CLEVELAND (WJW) – Cleveland Mayor Frank Jackson delivered his final “State of the City” address Thursday night.
He touted his accomplishments over the past year and the 16 years he has been in office, making him the city’s longest serving mayor.
“Now, I have run my leg of this relay. I’ve run my leg and much has been done, but there is so much more to be done,” said Jackson.
He says his goal was always to leave the city better off than he found it. He told the crowd he believes he did just that.
“There’s been significant improvement in our school district,” Jackson said.
Mayor Jackson addressed several topics, including Cleveland schools which have moved from a state grade of F to D. He admitted there’s still much room for improvement.
“It also ranked in the top 4% for improvement in the state reading and math exams… since 2012, the Cleveland plan for reform has helped the school district graduation rate go from around 52% to 80%,” said Jackson
The mayor talked about improvements he’s tried to make to neighborhoods while also enhancing downtown. He also talked about violent crime in the city, which he admits is a major problem, but says the city has seized 2,300 guns this year.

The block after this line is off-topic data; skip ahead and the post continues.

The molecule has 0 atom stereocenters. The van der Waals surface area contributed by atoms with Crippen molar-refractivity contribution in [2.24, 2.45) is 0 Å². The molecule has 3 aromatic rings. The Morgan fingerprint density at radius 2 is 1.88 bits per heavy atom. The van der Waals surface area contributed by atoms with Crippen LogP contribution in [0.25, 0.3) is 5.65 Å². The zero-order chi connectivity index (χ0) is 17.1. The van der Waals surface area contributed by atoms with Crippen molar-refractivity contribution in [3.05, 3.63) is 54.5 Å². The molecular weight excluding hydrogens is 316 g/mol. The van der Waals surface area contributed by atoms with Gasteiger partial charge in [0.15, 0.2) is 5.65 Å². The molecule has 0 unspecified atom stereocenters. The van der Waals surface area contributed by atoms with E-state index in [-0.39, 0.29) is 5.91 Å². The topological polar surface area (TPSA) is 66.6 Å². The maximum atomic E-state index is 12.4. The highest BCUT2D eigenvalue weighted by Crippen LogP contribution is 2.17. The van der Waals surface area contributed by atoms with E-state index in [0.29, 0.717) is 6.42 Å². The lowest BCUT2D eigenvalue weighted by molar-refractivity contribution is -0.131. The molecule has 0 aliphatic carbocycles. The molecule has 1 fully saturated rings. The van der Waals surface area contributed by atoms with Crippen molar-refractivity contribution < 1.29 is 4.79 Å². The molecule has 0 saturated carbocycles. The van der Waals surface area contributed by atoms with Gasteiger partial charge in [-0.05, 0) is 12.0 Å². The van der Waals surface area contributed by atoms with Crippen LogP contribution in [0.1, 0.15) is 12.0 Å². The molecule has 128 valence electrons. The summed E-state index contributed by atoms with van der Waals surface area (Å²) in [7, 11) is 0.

“And seized over $2.3 million of drug money, tens of thousands of grams of illegal drugs, conducted 40 homicide-related search warrants, making seven homicide arrests and cleared around 60% of the homicide cases,” Jackson
Mayor Jackson says the pandemic crippled Cleveland Hopkins and Burke Lakefront airports, but says more passengers are flying out of them and he’s trying to make them more competitive.
“I can’t leave without saying ‘it is what it is’… When I say ‘it is what it is,’ what I means is I have to accept reality no matter how painful it is,” Jackson said.
In his final State of the City address, Mayor Jackson took time to recognize his cabinet, city workers and the residents of the city.
“Thank you for allowing me to be your mayor,” Jackson said.
Mayor Jackson did not take questions after his speech, but did promise to address the media Friday morning.
Before serving as mayor, he was the president of Cleveland City Council for five years. Jackson was elected to council in 1989 and represented the central neighborhood where he grew up.
Bibb and Kelley led the crowded field of seven candidates during the primary election. Bibb finished with 27% of the vote, while Kelley had 19.4%.